The case for a “QE-Muni” was made in an October 2012 editorial in The New York Times titled “Getting More Bang for the Fed’s Buck” by Joseph Grundfest et al. The authors said Republicans and Democrats alike have been decrying the failure to stimulate the economy through needed infrastructure improvements, but shrinking tax revenues and limited debt service capacity have tied the hands of state and local governments. They observed:
State and municipal bonds help finance new infrastructure projects like roads and bridges, as well as pay for some government salaries and services.
. . . [E]very Fed dollar spent in the muni market would absorb a larger percentage of outstanding debt and is likely to have a greater effect on reducing the bonds’ interest rates than the same expenditure in the mortgage market.
. . . [L]owering the borrowing costs for states, cities and counties should not only forestall tax increases (which dampen individual spending), but also make it easier for local governments to pay for police officers, firefighters, teachers and infrastructure improvements.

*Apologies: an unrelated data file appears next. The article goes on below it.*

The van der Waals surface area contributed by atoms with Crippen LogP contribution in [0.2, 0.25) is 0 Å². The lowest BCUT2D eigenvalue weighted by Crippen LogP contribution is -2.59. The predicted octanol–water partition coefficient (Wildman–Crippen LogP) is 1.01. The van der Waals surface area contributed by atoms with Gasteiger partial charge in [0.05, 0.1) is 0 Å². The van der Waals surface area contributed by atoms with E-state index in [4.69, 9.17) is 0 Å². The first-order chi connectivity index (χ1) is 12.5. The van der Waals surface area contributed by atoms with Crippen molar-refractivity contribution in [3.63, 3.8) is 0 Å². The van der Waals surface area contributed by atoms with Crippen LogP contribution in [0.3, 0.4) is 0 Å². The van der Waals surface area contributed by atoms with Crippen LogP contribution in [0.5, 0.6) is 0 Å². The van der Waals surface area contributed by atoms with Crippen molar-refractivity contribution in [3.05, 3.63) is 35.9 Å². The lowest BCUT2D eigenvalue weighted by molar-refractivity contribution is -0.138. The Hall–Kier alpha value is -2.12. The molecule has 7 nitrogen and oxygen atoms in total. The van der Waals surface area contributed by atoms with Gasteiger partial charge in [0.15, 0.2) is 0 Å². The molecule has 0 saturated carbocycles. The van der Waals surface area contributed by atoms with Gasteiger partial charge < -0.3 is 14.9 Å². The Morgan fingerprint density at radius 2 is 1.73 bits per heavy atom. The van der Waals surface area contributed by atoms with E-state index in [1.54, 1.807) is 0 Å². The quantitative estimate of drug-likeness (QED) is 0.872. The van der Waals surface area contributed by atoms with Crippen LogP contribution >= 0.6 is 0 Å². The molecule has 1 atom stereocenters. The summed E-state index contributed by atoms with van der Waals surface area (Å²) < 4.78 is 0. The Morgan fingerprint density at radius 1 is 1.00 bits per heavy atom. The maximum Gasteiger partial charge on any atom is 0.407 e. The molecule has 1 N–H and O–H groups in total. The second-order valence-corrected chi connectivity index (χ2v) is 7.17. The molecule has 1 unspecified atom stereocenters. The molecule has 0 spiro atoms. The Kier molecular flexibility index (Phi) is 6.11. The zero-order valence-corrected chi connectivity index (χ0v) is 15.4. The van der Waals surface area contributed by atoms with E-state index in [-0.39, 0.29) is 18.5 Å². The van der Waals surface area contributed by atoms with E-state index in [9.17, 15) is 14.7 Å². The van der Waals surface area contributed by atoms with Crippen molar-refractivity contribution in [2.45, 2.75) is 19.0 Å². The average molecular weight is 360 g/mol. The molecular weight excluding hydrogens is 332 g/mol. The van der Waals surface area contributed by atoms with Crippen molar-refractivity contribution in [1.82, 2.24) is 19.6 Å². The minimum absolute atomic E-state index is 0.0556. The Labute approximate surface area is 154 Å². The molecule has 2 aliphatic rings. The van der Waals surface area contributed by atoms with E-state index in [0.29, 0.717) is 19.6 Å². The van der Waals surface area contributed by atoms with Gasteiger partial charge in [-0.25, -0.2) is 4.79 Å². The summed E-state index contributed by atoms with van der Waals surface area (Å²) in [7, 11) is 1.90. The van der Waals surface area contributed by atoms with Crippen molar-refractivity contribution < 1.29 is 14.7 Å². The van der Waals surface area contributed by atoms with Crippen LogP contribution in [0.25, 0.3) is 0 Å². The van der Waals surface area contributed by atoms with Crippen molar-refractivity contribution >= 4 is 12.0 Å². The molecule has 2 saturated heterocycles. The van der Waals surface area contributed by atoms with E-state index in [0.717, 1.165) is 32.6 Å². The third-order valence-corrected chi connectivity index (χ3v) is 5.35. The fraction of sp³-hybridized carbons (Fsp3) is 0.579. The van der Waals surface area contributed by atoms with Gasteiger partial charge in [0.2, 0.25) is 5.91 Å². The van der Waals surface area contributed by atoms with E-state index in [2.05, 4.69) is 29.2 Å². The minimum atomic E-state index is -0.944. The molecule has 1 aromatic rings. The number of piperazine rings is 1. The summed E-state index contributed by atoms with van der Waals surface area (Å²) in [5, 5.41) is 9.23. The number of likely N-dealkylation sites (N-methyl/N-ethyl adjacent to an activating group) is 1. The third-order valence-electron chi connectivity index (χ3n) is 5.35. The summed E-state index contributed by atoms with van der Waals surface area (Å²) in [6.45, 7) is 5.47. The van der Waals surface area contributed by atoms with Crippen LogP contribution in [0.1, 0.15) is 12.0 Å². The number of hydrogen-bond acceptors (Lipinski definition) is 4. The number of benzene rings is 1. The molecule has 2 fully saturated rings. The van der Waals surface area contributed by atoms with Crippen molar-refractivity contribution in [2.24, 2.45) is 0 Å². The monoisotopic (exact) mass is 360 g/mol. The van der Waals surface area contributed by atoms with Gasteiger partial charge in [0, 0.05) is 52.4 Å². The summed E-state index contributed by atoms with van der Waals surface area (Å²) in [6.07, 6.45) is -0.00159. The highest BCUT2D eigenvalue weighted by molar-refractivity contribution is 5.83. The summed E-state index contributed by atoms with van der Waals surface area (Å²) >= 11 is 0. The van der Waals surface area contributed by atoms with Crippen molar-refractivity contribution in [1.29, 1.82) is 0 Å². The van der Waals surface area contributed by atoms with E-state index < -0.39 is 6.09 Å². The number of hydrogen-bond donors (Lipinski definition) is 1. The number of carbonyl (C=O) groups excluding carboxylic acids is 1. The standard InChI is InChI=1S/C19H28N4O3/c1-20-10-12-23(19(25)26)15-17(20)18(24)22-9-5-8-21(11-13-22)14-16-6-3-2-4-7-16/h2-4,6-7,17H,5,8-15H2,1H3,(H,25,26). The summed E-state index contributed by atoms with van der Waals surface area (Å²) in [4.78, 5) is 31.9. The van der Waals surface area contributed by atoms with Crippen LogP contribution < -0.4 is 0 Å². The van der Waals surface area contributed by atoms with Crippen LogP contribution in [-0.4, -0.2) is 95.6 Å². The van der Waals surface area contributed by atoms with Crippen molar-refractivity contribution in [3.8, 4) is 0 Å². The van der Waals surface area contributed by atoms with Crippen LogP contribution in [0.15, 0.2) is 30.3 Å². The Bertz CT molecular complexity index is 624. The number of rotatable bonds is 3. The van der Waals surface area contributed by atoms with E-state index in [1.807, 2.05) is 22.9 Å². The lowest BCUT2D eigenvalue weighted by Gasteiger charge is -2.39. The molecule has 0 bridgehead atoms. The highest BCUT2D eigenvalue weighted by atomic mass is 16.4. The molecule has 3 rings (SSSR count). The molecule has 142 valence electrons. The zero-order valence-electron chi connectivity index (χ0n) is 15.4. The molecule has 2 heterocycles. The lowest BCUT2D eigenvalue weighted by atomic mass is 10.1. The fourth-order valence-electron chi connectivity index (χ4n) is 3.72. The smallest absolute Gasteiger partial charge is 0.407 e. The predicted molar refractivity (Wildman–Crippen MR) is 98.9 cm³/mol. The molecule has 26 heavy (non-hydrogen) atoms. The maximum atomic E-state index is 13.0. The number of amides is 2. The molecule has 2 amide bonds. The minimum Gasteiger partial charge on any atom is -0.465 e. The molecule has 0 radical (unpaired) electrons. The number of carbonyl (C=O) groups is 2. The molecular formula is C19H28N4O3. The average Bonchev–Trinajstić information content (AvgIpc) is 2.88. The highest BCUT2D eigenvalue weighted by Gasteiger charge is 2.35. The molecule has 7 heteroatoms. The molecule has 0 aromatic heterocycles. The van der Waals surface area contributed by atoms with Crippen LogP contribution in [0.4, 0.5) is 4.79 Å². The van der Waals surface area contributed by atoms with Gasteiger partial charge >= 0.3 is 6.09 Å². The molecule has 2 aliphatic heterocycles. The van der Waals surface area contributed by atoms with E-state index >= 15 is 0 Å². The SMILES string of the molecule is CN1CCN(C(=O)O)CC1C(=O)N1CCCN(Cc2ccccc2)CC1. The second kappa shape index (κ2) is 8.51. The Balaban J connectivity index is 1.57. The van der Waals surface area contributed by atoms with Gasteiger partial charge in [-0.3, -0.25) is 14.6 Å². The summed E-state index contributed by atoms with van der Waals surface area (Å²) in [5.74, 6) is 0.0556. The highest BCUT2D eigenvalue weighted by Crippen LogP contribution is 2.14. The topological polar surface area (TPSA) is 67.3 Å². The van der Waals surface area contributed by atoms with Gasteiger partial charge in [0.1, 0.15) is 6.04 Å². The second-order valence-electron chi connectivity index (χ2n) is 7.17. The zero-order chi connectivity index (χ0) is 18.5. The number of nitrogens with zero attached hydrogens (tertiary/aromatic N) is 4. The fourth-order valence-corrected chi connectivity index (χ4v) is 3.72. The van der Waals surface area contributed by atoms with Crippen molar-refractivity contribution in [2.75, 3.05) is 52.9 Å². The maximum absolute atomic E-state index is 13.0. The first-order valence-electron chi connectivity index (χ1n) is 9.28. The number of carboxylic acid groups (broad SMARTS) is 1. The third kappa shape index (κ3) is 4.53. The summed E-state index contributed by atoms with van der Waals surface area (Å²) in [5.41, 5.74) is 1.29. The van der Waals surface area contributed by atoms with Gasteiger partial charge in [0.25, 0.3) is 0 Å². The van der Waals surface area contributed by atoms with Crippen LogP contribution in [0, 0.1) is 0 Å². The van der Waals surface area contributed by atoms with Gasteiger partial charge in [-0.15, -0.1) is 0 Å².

The authors acknowledged that their QE-Muni proposal faced legal hurdles. The Federal Reserve Act prohibits the central bank from purchasing municipal government debt with a maturity of more than six months, and the beneficial effects expected from QE-Muni would require loans of longer duration. But Congress was then trying to avoid the “fiscal cliff,” so all options were on the table. Today the fiscal cliff has come around again, with threats of the debt ceiling dropping on an embattled Congress. It could be time to look at “QE for Munis” again.